ANONYMITY ENGINE and gateway to the dark web Tor has announced what it calls a "social contract" with its users, guaranteeing that the group won't install backdoors or other nasties.
Tor, formerly an abbreviation of The Onion Router, actually received a great deal of the money that keeps it alive from the US government (although not the NSA obviously) and the Tor Social Contract should act as further reassurance that there is no conflict of interest.
The organisation is already licking its wounds after one of its developers, Jacob Appelbaum, was forced to step down in June amid allegations of sexual misconduct.
Meanwhile, the FBI is said to have cracked Tor using students with funding from the US Department of Defence. That's a lot of government organisations at odds.
The six-point contract goes in with guns blazing, talking of how it will "advance human rights" through the use of anonymity and privacy technologies.
The contract goes on to talk about "open and transparent research tools" and the promise that its products will remain free, open source and adaptable.
The ambitious goal in point four covers making Tor and related technologies "ubiquitous" through "advocacy and education". It goes on to promise that the organisation will be transparent about what its software can and cannot do.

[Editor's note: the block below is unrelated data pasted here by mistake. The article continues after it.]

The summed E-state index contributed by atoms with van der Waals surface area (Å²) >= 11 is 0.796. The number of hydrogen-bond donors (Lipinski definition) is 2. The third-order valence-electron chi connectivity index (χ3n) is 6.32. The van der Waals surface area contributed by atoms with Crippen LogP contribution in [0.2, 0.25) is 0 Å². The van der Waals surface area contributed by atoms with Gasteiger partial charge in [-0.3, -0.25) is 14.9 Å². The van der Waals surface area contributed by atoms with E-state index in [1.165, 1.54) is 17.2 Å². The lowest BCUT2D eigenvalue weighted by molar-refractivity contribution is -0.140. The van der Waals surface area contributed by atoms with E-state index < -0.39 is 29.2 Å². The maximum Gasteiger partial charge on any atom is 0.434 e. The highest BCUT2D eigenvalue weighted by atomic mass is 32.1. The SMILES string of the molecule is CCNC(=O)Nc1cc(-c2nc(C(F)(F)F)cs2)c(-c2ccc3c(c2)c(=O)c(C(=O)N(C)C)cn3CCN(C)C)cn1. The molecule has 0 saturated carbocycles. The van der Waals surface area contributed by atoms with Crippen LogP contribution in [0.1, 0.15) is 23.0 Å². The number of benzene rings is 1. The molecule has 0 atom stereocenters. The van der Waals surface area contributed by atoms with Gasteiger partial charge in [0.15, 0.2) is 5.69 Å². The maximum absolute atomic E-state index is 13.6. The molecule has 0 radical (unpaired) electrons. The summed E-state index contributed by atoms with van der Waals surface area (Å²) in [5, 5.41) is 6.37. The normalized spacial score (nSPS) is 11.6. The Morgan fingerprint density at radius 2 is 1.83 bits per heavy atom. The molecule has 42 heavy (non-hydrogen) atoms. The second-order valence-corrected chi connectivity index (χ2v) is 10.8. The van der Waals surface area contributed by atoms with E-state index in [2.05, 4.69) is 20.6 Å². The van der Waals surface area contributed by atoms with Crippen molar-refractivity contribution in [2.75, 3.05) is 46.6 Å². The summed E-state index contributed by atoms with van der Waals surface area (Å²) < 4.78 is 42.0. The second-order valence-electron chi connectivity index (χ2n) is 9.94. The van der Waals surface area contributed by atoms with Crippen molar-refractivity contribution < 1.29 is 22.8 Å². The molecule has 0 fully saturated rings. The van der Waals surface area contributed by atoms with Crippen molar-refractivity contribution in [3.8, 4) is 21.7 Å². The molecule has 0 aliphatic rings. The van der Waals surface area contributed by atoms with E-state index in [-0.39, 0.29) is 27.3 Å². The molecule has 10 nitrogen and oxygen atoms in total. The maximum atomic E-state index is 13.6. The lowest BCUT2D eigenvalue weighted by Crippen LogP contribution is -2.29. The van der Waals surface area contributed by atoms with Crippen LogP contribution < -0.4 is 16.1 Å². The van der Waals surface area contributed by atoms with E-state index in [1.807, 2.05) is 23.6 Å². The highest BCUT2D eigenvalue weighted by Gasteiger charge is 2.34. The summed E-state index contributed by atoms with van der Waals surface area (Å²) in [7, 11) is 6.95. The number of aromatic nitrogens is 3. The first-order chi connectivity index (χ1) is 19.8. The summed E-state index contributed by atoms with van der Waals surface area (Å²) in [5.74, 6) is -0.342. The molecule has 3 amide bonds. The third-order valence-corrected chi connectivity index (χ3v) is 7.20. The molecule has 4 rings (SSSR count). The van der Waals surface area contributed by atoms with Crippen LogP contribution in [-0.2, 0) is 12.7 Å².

The big one is point six, a statement that harks back to the days of Google's 'Don't be evil' pledge. In Tor's case it's 'We will never intentionally harm our users.'
"We take seriously the trust our users have placed in us. Not only will we always do our best to write good code, but it is imperative that we resist any pressure from adversaries who want to harm our users," said the contract.
"We will never implement front doors or back doors into our projects. In our commitment to transparency, we are honest when we make errors, and we communicate with our users about our plans to improve."
The group said in a blog post that the Social Contract is an ongoing process: "We want to grow Tor by supporting and advancing these guidelines in the time we are working on Tor, while taking care not to undermine them in the rest of our time."
Tor, like any technology, will have its detractors, but for most it is seen as a force for good, and the Social Contract is a way of cementing a commitment to that aim. µ
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